Instability Training

Hello everyone,

digging through my archives I found this paper that I wrote during my undergrad. I thought I'd share it with you all. If you think it's absolute garbage let me know - I'm fine with that. I wrote this when I was but a wee lad of 20.


Instability exercises as a means of training has become extremely popular in the media. Infomercials attesting the benefits of swiss balls, wobble boards, and other such equipment are common. One may be left to wonder how effective instability training actually is. Many studies show the effectiveness of using swiss balls or other such devices as a training modality, however can one achieve the same benefits from classic weight training? This paper will investigate the use of unstable platforms as a means of training and whether one actually needs to include it in their work out routine.

Personal trainer monitoring a client's movement during a fitball exercise
Behm, Hamlyn, and Young (2007) completed a study in which they compared trunk muscle activation during dynamic weight-training exercises to isometric instability exercises. Electromyograph (EMG) signals were recorded from the lower abdominals, external obliques, upper lumbar erector spinae, and the lower lumbar erector spinae. Subjects were to perform a squat and deadlift at 80% of 1 repetition maximum (RM), a squat and deadlift using lone body weight as resistance, and a side-bridge and superman exercise on a swiss ball. They found that the 80% 1 RM exercises elicited the greatest EMG activity in the lumbar-sacral erector spinae and upper lumbar erector spinae. They also found that no one exercise showed a significant difference in the external oblique and lower abdominal EMG activity. From their findings it was concluded that a moderately high intensity resistance, when performing dynamic exercises, can provide grater muscle activation than similar instability exercises and that it may be unnecessary to include instability exercises to a training program.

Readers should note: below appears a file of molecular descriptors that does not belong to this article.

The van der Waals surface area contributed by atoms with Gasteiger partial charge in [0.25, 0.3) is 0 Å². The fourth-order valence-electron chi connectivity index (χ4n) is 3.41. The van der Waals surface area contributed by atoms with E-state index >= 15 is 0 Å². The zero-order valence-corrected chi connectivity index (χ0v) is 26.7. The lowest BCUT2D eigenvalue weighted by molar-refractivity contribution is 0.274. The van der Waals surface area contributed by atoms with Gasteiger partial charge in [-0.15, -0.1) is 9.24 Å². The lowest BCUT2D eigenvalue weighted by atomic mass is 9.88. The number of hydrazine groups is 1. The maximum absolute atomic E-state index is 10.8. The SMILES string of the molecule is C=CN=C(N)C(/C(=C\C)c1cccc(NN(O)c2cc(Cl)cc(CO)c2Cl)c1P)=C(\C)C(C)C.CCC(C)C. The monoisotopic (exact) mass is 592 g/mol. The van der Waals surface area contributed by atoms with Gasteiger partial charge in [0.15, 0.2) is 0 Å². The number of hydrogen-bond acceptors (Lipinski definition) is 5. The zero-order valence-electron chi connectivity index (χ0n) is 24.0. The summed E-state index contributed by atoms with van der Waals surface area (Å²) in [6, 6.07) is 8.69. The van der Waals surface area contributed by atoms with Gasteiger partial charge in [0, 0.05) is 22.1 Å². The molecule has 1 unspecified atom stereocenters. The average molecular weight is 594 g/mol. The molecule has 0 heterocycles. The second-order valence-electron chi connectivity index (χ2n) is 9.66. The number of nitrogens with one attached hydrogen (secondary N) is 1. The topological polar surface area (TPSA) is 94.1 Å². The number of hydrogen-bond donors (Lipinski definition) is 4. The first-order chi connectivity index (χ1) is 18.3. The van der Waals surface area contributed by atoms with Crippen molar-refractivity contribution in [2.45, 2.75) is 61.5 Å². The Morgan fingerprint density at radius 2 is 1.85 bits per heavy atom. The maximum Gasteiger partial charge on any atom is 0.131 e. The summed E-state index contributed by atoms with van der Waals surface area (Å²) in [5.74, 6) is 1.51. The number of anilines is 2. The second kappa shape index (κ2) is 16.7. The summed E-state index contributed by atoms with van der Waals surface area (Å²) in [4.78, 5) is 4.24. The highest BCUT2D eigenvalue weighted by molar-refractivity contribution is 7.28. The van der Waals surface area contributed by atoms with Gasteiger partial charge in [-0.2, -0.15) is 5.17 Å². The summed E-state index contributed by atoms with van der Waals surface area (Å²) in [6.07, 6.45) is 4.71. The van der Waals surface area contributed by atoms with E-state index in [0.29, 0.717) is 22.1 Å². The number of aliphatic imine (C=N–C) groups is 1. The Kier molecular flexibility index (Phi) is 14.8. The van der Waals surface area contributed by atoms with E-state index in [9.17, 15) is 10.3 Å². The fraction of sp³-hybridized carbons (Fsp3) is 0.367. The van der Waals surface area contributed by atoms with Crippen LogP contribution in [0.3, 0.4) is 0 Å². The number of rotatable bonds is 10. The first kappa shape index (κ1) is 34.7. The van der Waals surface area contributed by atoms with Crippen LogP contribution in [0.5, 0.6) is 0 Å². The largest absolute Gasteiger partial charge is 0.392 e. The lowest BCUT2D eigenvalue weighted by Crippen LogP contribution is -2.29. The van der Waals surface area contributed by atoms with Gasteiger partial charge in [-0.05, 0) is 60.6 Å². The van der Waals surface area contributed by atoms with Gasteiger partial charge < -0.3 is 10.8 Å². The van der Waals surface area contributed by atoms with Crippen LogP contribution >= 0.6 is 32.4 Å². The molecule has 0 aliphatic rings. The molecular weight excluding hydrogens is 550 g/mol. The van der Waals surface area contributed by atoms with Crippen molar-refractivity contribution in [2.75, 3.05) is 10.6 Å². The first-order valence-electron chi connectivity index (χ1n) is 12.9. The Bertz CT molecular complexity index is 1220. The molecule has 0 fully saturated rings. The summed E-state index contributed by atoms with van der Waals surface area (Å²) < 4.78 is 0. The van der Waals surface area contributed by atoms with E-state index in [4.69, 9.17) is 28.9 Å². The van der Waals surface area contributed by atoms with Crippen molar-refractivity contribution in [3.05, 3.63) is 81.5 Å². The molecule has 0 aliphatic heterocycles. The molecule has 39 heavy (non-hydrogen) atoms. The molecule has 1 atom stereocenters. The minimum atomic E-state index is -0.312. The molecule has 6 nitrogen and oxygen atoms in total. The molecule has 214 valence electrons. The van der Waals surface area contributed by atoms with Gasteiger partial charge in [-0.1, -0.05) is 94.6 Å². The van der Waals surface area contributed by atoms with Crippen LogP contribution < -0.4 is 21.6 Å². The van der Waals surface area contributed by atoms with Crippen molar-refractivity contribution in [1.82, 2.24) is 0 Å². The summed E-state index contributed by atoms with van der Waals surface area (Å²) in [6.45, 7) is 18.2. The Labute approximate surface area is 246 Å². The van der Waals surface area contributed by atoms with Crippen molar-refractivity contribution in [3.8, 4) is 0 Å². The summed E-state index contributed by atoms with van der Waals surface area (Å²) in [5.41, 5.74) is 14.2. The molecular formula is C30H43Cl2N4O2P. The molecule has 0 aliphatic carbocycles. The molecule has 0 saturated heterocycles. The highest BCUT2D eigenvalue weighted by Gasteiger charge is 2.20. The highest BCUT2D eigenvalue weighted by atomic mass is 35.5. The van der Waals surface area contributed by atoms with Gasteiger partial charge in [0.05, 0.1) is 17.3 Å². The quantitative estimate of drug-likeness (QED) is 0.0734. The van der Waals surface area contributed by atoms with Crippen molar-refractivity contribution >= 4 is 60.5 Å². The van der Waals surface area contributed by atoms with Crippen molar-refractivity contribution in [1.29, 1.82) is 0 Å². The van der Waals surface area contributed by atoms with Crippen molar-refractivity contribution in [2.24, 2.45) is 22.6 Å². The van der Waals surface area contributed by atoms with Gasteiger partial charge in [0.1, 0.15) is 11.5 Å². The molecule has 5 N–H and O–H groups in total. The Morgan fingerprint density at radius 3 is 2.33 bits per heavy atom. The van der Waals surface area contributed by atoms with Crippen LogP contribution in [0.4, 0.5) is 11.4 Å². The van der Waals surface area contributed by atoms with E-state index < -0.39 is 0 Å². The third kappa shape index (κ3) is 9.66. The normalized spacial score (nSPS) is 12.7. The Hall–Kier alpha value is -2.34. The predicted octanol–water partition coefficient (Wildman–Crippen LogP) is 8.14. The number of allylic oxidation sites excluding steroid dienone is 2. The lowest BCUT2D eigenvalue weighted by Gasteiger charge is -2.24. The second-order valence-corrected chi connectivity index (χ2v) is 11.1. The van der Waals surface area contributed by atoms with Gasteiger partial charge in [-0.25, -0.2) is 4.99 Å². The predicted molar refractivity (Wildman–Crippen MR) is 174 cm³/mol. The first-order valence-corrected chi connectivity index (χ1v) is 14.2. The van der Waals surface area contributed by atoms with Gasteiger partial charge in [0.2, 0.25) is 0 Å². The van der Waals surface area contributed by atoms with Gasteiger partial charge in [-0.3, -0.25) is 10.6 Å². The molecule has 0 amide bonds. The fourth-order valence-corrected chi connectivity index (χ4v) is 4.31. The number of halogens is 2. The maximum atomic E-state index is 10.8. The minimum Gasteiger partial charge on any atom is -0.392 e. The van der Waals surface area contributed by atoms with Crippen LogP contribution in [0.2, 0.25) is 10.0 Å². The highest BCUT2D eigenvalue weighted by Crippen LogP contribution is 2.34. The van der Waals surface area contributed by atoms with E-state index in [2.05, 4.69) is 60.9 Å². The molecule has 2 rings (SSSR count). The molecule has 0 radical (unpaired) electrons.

Supporting Behm et al. is Cavill et al. (2008). In this study the activation of trunk muscles during stability ball and free weight exercises were compared. Using the same stable exercises as Behm et al. (squat and deadlift) and comparing the muscle activation to three stability ball exercises (quadruped, pelvic thrust, and ball back extension) it was found that there was no significant difference in rectus abdominis and exertnal obliques between either type of exercise. It was also found that EMG activity of the back extensor muscles was greater during deadlifts and squats at all intensities when compared to stability ball exercises. They concluded that exercises performed on the stability ball were of too low an intensity to significantly increase core strength.